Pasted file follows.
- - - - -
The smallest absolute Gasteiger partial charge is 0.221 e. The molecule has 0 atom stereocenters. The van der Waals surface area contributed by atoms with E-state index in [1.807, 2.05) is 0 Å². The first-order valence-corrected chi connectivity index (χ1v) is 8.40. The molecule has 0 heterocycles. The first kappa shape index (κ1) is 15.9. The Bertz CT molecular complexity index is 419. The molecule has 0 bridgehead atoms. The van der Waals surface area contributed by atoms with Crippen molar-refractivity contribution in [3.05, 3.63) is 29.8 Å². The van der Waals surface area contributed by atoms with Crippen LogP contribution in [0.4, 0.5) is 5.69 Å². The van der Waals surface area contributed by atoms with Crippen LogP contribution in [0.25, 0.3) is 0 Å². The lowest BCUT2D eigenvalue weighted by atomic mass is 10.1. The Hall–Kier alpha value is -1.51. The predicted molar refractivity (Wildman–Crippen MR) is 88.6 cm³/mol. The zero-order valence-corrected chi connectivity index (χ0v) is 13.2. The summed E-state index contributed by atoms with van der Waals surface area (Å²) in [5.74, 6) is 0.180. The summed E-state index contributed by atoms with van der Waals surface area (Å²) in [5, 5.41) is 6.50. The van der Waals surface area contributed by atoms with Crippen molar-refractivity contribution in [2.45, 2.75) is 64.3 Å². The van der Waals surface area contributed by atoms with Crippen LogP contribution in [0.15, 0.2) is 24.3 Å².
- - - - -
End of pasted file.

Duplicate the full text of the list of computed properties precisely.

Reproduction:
The smallest absolute Gasteiger partial charge is 0.221 e. The molecule has 0 atom stereocenters. The van der Waals surface area contributed by atoms with E-state index in [1.807, 2.05) is 0 Å². The first-order valence-corrected chi connectivity index (χ1v) is 8.40. The molecule has 0 heterocycles. The first kappa shape index (κ1) is 15.9. The Bertz CT molecular complexity index is 419. The molecule has 0 bridgehead atoms. The van der Waals surface area contributed by atoms with Crippen molar-refractivity contribution in [3.05, 3.63) is 29.8 Å². The van der Waals surface area contributed by atoms with Crippen LogP contribution in [0.4, 0.5) is 5.69 Å². The van der Waals surface area contributed by atoms with Crippen LogP contribution in [0.25, 0.3) is 0 Å². The lowest BCUT2D eigenvalue weighted by atomic mass is 10.1. The Hall–Kier alpha value is -1.51. The predicted molar refractivity (Wildman–Crippen MR) is 88.6 cm³/mol. The zero-order valence-corrected chi connectivity index (χ0v) is 13.2. The summed E-state index contributed by atoms with van der Waals surface area (Å²) in [5.74, 6) is 0.180. The summed E-state index contributed by atoms with van der Waals surface area (Å²) in [5, 5.41) is 6.50. The van der Waals surface area contributed by atoms with Crippen molar-refractivity contribution in [2.45, 2.75) is 64.3 Å². The van der Waals surface area contributed by atoms with Crippen LogP contribution in [0.15, 0.2) is 24.3 Å².